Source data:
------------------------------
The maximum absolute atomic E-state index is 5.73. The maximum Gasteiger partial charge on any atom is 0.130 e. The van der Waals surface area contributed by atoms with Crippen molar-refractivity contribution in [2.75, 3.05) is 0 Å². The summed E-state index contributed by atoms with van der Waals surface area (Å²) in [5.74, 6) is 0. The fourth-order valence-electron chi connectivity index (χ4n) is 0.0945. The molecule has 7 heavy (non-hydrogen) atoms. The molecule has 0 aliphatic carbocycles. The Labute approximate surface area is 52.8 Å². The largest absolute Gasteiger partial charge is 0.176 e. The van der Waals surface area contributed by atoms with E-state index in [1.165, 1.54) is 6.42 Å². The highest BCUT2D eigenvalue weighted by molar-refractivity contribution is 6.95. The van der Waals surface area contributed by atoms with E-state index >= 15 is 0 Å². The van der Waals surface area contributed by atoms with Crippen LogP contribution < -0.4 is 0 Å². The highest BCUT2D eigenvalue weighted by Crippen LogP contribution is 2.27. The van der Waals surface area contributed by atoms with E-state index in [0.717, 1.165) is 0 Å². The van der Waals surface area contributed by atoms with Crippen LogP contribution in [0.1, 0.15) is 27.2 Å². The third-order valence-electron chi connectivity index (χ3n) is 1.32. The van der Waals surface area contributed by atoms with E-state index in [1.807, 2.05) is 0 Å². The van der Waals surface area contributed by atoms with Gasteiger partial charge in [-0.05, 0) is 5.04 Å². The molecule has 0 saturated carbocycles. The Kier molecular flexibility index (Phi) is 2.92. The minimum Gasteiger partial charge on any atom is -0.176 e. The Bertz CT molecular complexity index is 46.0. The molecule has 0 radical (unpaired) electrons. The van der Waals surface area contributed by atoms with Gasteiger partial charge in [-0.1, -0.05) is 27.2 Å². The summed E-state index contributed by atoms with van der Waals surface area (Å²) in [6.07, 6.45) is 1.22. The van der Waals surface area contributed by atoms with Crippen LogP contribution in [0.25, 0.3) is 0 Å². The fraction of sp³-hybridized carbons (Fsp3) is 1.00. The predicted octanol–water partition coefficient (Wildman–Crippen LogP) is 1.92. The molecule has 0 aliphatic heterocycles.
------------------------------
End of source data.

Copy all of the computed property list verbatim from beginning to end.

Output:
The maximum absolute atomic E-state index is 5.73. The maximum Gasteiger partial charge on any atom is 0.130 e. The van der Waals surface area contributed by atoms with Crippen molar-refractivity contribution in [2.75, 3.05) is 0 Å². The summed E-state index contributed by atoms with van der Waals surface area (Å²) in [5.74, 6) is 0. The fourth-order valence-electron chi connectivity index (χ4n) is 0.0945. The molecule has 7 heavy (non-hydrogen) atoms. The molecule has 0 aliphatic carbocycles. The Labute approximate surface area is 52.8 Å². The largest absolute Gasteiger partial charge is 0.176 e. The van der Waals surface area contributed by atoms with E-state index in [1.165, 1.54) is 6.42 Å². The highest BCUT2D eigenvalue weighted by molar-refractivity contribution is 6.95. The van der Waals surface area contributed by atoms with E-state index >= 15 is 0 Å². The van der Waals surface area contributed by atoms with Crippen LogP contribution < -0.4 is 0 Å². The highest BCUT2D eigenvalue weighted by Crippen LogP contribution is 2.27. The van der Waals surface area contributed by atoms with E-state index in [0.717, 1.165) is 0 Å². The van der Waals surface area contributed by atoms with Crippen LogP contribution in [0.1, 0.15) is 27.2 Å². The third-order valence-electron chi connectivity index (χ3n) is 1.32. The van der Waals surface area contributed by atoms with E-state index in [1.807, 2.05) is 0 Å². The van der Waals surface area contributed by atoms with Gasteiger partial charge in [-0.05, 0) is 5.04 Å². The molecule has 0 saturated carbocycles. The Kier molecular flexibility index (Phi) is 2.92. The minimum Gasteiger partial charge on any atom is -0.176 e. The Bertz CT molecular complexity index is 46.0. The molecule has 0 radical (unpaired) electrons. The van der Waals surface area contributed by atoms with Gasteiger partial charge in [-0.1, -0.05) is 27.2 Å². The summed E-state index contributed by atoms with van der Waals surface area (Å²) in [6.07, 6.45) is 1.22. The van der Waals surface area contributed by atoms with Crippen LogP contribution in [0.25, 0.3) is 0 Å². The fraction of sp³-hybridized carbons (Fsp3) is 1.00. The predicted octanol–water partition coefficient (Wildman–Crippen LogP) is 1.92. The molecule has 0 aliphatic heterocycles.